The unprecedented explosion in telecommunications technology in general and the Internet of Things (IoT) and mobility specifically is revolutionizing the fleet management sector. It is happening on the business side as well: The tie between fleet management and telecommunications is being cemented with Verizon’s purchase of an important fleet management vendor.
The evolution of the past decade seems tailor made for fleet management. Fleets are mobile, so the increasing sophistication of tablets and smartphones obviously makes data, audio and video communications tools useful to the industry sector. It goes beyond that, however, as purpose-built management tools, many based on the IoT, allow companies to do things that were impossible just a few years ago. These include identifying vehicles that are being driven in a wasteful or unsafe manner. The IoT also can raise yellow flags when a vehicle is about to encounter mechanical problems.https://o1.qnsr.com/log/p.gif?;n=203;c=204663295;s=11915;x=7936;f=201904081034270;u=j;z=TIMESTAMP;a=20410779;e=i
In addition to the fact that the technology and business relationships are falling into place, the connection between telecommunications and fleet management is being pushed by new regulations. Susan Beardslee, a senior analyst at ABI Research, told IT Business Edge that Electronic Logging Devices (ELD) mandates will require long-haul fleets to transition from manual to electronic tracking of a vehicle’s hours of service and the driver’s record of duty status.
Beardslee said that the regulations will take effect for trucks currently without any electronic devices on December 18 of next year. Trucks with non-compliant equipment will get until December 18, 2019 to upgrade.
“The big picture is that the regulations are going to drive mass adoption … because companies’ fleets that have not had connected vehicles before now will have to have them,” Beardslee said. “It’s mostly small and medium size companies.”
These ELD rules are for long-haul truckers. Things are changing on the local level, as well. Sophisticated communications tools enable better route management and such clever tricks as coordinating routes so that technicians with specialized skills are more likely to be where they are needed. Such platforms allow companies to hit tighter appointment windows, which is particularly important to the cable industry’s efforts to improve its public image.
Fleet management is a broad area, and one that is changing.
“FM are showing a greater interest in a number of areas outside the vehicle,” wrote Felix Lluberes, KORE’s executive vice president for Advanced Applications in Latin American Sales to questions emailed by IT Business Edge.
“One case is the increased interest in understanding the driver behaviors; mainly to increase safety, operation efficiencies and proper vehicle use. Other areas are related to fleet activity and road, mobile solutions for order processing and in vehicle inventory management.”
Berg Insight took a look at the worldwide fleet management segment. This summer, the firm found that the installed base of fleet management systems in the Americas will pass the 16 million mark by 2020. The number of systems deployed in North America in the fourth quarter of last year was 5.8 million, and the compound annual growth rate is 17 percent.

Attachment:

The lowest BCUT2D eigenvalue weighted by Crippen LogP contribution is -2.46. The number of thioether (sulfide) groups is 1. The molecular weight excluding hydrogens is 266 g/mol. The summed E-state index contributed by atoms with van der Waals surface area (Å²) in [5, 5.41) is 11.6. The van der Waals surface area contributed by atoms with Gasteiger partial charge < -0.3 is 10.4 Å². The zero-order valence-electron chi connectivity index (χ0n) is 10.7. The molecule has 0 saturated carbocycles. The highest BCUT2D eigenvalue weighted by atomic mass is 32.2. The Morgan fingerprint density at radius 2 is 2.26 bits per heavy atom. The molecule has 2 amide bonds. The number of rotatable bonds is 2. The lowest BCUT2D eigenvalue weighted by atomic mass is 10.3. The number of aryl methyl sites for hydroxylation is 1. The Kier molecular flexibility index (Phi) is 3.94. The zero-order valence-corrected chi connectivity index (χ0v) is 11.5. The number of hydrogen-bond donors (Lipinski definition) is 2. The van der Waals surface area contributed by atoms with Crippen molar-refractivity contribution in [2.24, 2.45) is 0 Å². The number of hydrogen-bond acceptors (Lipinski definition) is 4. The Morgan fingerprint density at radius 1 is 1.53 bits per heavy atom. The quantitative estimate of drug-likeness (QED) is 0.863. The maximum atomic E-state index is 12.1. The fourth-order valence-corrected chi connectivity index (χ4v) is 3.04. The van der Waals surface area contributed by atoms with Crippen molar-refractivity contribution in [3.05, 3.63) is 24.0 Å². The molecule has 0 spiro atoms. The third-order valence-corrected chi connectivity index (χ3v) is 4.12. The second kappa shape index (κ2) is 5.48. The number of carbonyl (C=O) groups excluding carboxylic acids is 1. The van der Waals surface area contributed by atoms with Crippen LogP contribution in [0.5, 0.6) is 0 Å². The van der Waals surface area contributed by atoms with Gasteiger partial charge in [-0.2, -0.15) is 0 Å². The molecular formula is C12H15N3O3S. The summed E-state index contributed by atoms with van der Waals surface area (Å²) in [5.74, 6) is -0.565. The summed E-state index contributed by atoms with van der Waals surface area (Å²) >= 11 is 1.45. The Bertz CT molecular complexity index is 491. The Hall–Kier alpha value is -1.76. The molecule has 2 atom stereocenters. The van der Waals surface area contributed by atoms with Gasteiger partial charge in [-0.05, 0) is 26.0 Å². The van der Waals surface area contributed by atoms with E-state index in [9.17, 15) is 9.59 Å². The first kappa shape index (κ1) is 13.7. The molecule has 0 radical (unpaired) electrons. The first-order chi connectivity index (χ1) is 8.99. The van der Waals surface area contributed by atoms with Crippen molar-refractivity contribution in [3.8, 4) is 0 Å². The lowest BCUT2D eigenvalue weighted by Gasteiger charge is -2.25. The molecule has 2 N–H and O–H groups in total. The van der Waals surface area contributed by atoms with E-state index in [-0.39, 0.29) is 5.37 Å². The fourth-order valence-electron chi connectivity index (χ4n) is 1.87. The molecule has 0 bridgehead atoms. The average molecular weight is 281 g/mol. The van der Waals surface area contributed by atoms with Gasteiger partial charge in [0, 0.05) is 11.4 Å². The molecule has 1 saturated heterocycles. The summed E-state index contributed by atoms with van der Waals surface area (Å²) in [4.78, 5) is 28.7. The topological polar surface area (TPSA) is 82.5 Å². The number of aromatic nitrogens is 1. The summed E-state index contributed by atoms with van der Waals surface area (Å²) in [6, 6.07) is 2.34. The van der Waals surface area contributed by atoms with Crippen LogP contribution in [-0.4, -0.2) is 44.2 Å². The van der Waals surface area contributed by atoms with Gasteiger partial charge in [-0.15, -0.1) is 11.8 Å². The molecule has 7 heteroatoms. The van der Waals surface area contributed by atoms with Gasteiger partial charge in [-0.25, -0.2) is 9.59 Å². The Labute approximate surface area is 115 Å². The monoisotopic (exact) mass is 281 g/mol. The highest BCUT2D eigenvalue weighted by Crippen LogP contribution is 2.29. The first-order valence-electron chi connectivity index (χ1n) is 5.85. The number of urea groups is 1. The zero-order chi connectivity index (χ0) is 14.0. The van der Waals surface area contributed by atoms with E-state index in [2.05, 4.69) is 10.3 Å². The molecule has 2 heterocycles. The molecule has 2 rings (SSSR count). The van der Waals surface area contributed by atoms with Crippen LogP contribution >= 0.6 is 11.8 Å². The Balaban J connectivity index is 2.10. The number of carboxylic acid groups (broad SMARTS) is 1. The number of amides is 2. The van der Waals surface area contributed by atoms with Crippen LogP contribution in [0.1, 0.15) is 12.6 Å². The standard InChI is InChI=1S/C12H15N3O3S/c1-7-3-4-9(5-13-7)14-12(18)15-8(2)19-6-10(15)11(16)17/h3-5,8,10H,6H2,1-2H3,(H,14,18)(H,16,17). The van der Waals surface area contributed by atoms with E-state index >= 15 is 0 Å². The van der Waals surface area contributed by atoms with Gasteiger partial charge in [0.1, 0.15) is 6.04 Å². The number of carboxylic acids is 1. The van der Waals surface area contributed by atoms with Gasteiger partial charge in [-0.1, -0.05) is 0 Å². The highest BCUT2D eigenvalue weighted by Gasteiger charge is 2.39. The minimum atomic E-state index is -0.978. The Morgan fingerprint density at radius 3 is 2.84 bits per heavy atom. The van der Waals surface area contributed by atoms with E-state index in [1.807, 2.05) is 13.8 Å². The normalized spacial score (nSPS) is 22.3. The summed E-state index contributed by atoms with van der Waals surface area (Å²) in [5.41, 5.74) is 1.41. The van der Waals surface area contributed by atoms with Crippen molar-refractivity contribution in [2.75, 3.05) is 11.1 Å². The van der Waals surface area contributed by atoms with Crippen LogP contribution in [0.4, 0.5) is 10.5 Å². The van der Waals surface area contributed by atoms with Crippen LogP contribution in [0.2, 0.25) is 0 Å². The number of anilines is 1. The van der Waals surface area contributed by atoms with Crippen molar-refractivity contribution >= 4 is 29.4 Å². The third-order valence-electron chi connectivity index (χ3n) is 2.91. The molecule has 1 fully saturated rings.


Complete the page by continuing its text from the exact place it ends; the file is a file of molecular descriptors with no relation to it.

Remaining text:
The segment has several players.
“The largest providers in North America are Fleetmatics, Trimble, Omnitracs, Geotab, Zonar Systems, Verizon Networkfleet, Telogis and Teletrac Navman,” according to analyst Rickard Andersson. “Notable developments include Verizon's acquisition of Telogis and Fleetmatics in 2016 which positions the North American operator as the largest fleet management provider in the world.”
The biggest news in the sector during the summer was the acquisition of Fleetmatics Group by Verizon Communications. The purchase price of the deal, which was announced on August 1, was about $2.4 billion. Dublin-based Fleetmatics said at the time that it has more than 37,000 customers, about 737,000 subscribers and employs 1,200 people.
This is far from the first foray of Verizon into fleet management. At IoT Evolution, James Brehm, the CEO and chief strategist of James Brehm & Associates, goes through the history. He writes that three years ago, Verizon bought Hughes Telematics. That was followed by the purchase of Telogis in June and then, finally, Fleetmatics. Brehm is not a fan of the deals. He suggests that Verizon overpaid and has built in churn, since about 20 percent of the vehicles Telogis manages belong to AT&T:
Do you think AT&T will want Verizon knowing where their fleet vehicles are driving to and from each day? Probably not. Look for some immediate churn to happen.
The relationship between the telecommunications industry and fleets was always tight because the two industries play to each other’s strengths. The evolution of technology, as well as Verizon’s strong pursuit of the industry, is making that bond even deeper.
Carl Weinschenk covers telecom for IT Business Edge. He writes about wireless technology, disaster recovery/business continuity, cellular services, the Internet of Things, machine-to-machine communications and other emerging technologies and platforms. He also covers net neutrality and related regulatory issues. Weinschenk has written about the phone companies, cable operators and related companies for decades and is senior editor of Broadband Technology Report. He can be reached at firstname.lastname@example.org and via twitter at @DailyMusicBrk.